For the Gulf Coast distillation column project, Sarens used both the upper and lower transitioned segments plus the five intermediate segments. In this configuration, 236 ft (72 m) of the CC 8800-1 crane’s 354.3-ft (108-m) boom consisted of the Boom Booster kit. "This increased the crane’s lifting capacities by 5% for this configuration, giving us the necessary increased capacity and rigging headroom to lift the vessel," says Travis Stav, Sarens’ Engineering Manager.
This increased the crane’s capacity at the working length and radius from just over 811 US tons (736 tonnes) to more than 852.4 US tons (773.5 tonnes). Jakobs mentions that in other applications, the Terex Boom Booster can increase capacity upwards of 90%, depending on configuration and work radius.
Smooth & Efficient
Sarens dispatched a convoy of 92 trailer loads of CC 8800-1 crane components for the 200+ mi (320+ km), four-hour trip to the Gulf Coast construction site. "Since this is a series-produced crane," mentions Jakobs, “none of its components are wider than 11.5 ft (3.5 m). And they all can be stripped down to a shipping weight of less than 44 US tons (40 tonnes).”
The Boom Booster kit segments are designed for quick, low-cost transportation as well. "Each segment can be disassembled and shipped in standard 40-ft (12.2-m) open-top container,” explains Jakobs. As the trailers entered the jobsite, Sarens’ 15-person crew began to assemble the crane. From the first steel crane mat set to boom-in-the-air and hook-ready, it took a total of eight days for crane set up.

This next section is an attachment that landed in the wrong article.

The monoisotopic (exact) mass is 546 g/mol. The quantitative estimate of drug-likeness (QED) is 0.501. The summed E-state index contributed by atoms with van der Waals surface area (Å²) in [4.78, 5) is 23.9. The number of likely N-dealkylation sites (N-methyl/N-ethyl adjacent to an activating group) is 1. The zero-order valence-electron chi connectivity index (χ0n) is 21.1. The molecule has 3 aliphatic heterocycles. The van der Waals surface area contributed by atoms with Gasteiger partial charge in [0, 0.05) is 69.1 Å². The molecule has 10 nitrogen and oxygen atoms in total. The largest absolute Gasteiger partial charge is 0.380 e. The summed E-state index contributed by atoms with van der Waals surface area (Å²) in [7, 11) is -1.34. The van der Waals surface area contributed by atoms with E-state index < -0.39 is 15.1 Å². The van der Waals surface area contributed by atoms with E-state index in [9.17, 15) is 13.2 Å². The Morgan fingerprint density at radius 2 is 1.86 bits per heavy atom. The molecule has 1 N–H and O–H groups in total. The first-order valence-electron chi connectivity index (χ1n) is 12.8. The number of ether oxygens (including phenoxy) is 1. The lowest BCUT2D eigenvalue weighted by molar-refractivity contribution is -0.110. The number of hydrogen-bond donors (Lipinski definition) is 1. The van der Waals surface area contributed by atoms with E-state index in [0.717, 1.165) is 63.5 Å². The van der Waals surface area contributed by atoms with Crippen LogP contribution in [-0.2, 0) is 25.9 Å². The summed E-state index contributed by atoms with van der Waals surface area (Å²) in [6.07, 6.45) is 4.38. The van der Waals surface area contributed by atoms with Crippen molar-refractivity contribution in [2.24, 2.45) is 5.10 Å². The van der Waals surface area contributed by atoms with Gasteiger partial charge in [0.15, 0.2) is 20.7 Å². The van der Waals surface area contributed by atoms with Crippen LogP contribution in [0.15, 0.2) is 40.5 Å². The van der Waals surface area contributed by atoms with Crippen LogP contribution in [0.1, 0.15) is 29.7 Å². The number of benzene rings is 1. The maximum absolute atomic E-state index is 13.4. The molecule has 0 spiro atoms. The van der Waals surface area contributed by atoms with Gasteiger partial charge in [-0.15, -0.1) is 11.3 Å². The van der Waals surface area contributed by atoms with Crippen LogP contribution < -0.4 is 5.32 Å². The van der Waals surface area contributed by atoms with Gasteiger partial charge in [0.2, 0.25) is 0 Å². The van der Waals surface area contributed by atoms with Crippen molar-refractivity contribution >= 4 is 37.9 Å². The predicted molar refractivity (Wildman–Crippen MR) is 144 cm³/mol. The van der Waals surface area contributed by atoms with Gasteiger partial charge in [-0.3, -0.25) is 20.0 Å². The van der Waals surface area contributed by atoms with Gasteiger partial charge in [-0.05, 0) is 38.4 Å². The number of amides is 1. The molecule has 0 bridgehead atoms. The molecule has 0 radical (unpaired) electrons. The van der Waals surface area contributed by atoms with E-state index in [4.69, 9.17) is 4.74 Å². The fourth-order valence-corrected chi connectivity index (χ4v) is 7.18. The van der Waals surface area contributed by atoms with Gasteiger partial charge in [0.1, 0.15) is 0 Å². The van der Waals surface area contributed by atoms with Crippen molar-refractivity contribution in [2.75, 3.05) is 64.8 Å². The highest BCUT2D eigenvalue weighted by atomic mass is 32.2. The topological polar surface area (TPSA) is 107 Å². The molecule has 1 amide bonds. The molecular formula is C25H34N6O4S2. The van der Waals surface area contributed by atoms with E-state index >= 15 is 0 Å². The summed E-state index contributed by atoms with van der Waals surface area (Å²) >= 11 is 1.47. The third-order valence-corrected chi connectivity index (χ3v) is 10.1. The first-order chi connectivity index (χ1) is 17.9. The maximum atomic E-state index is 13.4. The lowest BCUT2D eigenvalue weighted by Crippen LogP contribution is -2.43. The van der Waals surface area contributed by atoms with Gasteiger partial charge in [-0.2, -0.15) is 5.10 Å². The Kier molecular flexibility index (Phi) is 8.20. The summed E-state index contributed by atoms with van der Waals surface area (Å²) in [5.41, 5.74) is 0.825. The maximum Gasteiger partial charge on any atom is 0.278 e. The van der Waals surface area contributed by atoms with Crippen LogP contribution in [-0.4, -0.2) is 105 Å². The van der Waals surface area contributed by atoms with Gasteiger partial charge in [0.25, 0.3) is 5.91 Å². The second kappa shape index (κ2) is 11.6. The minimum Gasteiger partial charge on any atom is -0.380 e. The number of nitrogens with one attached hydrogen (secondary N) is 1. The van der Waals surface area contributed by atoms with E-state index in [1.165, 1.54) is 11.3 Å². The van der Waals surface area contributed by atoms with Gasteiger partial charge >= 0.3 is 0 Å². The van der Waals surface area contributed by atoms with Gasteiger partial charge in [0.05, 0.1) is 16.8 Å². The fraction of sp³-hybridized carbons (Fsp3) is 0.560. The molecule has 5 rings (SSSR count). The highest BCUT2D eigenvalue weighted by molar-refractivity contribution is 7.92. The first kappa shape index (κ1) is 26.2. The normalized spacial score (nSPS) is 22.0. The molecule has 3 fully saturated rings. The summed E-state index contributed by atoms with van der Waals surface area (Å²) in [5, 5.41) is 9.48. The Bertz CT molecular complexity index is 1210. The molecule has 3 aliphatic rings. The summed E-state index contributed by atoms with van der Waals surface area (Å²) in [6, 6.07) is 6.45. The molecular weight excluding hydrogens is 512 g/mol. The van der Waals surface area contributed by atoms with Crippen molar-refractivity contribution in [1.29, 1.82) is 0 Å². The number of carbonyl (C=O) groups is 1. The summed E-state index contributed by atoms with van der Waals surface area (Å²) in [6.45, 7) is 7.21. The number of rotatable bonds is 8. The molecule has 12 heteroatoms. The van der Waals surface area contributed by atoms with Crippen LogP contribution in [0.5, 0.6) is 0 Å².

To lift the 707-US-ton (641-tonne) column at the 70.7-ft (24-m) radius required the 354.3-ft (108-m) main boom with a 26-part line. Crews placed a total of 518 US tons (470 tonnes) of counterweight on the Superlift tray, which was operated at a 131.2-ft (30-m) radius. "We had limited Superlift tail swing clearance due to a power transmission line adjacent to where the distillation column was placed," mentions Stav. Jakobs adds, "The Superlift offers a variable operating radius to adapt to jobsite and lift capacity needs."
All the transport and assembly efforts came down to a single lift, made cleanly within a few hours the morning after the crane was hook-ready. "Throughout the entire lift the CC 8800-1 crane ran smoothly," mentions Stav. "The operator was able to provide precise movements requested by the client to position the load with ease."
The challenge during the lift was to make sure the combined weight of the crane lifting the column did not exceed the maximum ground bearing pressure, capped at 2,500 lb/ft2 (12.206 t/m2). The crane’s two massive 47.4ft-long (14.4-m) by 6.6-foot-wide (2.0-m) tracks helped to disperse the load. "The crane also provides real-time ground pressure to the operator on a display inside the cab, so he knows the crane is within load-bearing limits," mentions Stav. After the lift was completed, the crane components were dismantled, and the CC 8800-1 crane was shipped back to Sarens’ yard. The entire project took a total of four weeks.
Sarens’ Meeker credits the continuing support from the Terex team as one reason why the lifts with the 1,764-US-ton (1,600-tonne) capacity class crane go so smoothly. "Terex after-sale support is key to maintaining the CC 8800-1 in peak shape," he says. "With the technical support provided by Terex Cranes Service Trainer Sönke Eichhorn, we have been able to perform every time without fail.